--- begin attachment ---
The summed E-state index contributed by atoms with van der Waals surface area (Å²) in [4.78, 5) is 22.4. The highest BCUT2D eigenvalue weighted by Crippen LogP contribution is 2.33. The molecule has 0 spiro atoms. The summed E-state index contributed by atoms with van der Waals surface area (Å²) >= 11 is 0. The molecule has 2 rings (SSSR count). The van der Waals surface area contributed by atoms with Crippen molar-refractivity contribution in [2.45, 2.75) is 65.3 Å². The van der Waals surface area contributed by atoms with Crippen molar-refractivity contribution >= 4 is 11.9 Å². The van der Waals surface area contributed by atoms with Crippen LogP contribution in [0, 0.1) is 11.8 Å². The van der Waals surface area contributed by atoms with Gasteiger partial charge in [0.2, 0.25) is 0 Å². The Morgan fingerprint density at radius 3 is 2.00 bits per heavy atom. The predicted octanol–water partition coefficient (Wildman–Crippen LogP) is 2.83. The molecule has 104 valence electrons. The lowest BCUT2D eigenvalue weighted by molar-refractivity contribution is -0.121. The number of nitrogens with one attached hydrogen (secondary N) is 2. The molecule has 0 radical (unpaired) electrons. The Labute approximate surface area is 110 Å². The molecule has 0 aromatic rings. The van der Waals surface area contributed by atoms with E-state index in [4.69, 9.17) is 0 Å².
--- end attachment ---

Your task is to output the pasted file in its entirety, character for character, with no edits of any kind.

The summed E-state index contributed by atoms with van der Waals surface area (Å²) in [4.78, 5) is 22.4. The highest BCUT2D eigenvalue weighted by Crippen LogP contribution is 2.33. The molecule has 0 spiro atoms. The summed E-state index contributed by atoms with van der Waals surface area (Å²) >= 11 is 0. The molecule has 2 rings (SSSR count). The van der Waals surface area contributed by atoms with Crippen molar-refractivity contribution in [2.45, 2.75) is 65.3 Å². The van der Waals surface area contributed by atoms with Crippen molar-refractivity contribution >= 4 is 11.9 Å². The van der Waals surface area contributed by atoms with Crippen LogP contribution in [0, 0.1) is 11.8 Å². The van der Waals surface area contributed by atoms with Gasteiger partial charge in [0.2, 0.25) is 0 Å². The Morgan fingerprint density at radius 3 is 2.00 bits per heavy atom. The predicted octanol–water partition coefficient (Wildman–Crippen LogP) is 2.83. The molecule has 104 valence electrons. The lowest BCUT2D eigenvalue weighted by molar-refractivity contribution is -0.121. The number of nitrogens with one attached hydrogen (secondary N) is 2. The molecule has 0 radical (unpaired) electrons. The Labute approximate surface area is 110 Å². The molecule has 0 aromatic rings. The van der Waals surface area contributed by atoms with E-state index in [4.69, 9.17) is 0 Å².